Wednesday, August 28, 2013

Creating a circle of care

There is much to say for creating a circle of care.

For my parent's generation, they had close friends and family in case of caregiving issues. I lived far away from my parents, and my mother was making decisions about my father's care, while facing her own health issues.

Many families face conflict when adult children disagree either with one another, or with one parent they feel is making bad decisions, or not making decisions at all for a spouse.

In this day and age, with families moving for work opportunities, and both parents working, the sandwich generation has wisely determined that the circle of care must include family, friends, neighbours, Primary Care teams (doctor; specialist, i.e., surgeon; nursing staff) are supported by Community Care Access Centres, who deliver home care.

Barriers occur when a spouse is unable to make arrangements, due to ill-health, for the other. Our hospice volunteers face this situation all the time. Romantic notions of dying at home must be made with the full support of the entire family, for the entire family is involved.

The barriers occur should a person be hospitalized, and be unable to make decisions for either themselves or the other spouse.

 If the parameters are not set out in a Power of Attorney for Physical Care, a Substitute Decision Maker, then PHIPA comes into play. It precludes FIPPA, the privacy laws, when someone is not acting in a safe or rational manner.

Capacity to consent
Determination of incapacity
Persons who may consent
Factors to consider for consent
Authority of substitute decision-maker
Incapable individual: persons who may consent
Appointment of representative
Transition, representative appointed by Board

First, someone must decide if the patient is unable to make the decision on behalf of the patient.
Once this is established, then Power of Attorney (POA), is one has been signed, is enforced. A big issue I have seen is if the patient refuses to allow this to be enacted. For example, the husband with dementia continues to go to the bank and make financial decisions. The wife, with POA, refuses to argue with him.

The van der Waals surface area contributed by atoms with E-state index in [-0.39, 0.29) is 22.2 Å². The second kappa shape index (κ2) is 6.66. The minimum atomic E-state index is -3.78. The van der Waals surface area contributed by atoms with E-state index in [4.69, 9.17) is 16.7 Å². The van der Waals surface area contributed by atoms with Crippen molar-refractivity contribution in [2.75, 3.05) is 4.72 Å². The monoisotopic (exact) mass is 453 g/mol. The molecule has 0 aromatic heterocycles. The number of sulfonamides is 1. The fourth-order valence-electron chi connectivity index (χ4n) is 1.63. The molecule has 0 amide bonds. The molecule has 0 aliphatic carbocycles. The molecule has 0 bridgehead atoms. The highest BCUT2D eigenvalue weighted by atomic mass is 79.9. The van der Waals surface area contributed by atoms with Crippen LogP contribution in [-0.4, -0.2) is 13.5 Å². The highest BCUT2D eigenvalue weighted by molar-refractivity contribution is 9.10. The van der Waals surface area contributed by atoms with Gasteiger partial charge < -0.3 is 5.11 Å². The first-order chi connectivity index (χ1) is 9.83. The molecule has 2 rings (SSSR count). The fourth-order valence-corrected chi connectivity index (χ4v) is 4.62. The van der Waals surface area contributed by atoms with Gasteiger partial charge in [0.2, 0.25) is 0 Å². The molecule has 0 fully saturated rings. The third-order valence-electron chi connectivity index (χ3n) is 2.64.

The act specifies:

Incapable individual: persons who may consent
26.  (1)  If an individual is determined to be incapable of consenting to the collection, use or disclosure of personal health information by a health information custodian, a person described in one of the following paragraphs may, on the individual’s behalf and in the place of the individual, give, withhold or withdraw the consent:
1. The individual’s guardian of the person or guardian of property, if the consent relates to the guardian’s authority to make a decision on behalf of the individual.
2. The individual’s attorney for personal care or attorney for property, if the consent relates to the attorney’s authority to make a decision on behalf of the individual.
3. The individual’s representative appointed by the Board under section 27, if the representative has authority to give the consent.
4. The individual’s spouse or partner.
5. A child or parent of the individual, or a children’s aid society or other person who is lawfully entitled to give or refuse consent in the place of the parent. This paragraph does not include a parent who has only a right of access to the individual. If a children’s aid society or other person is lawfully entitled to consent in the place of the parent, this paragraph does not include the parent.
6. A parent of the individual with only a right of access to the individual.
7. A brother or sister of the individual.
8. Any other relative of the individual. 2004, c. 3, Sched. A, s. 26 (1).

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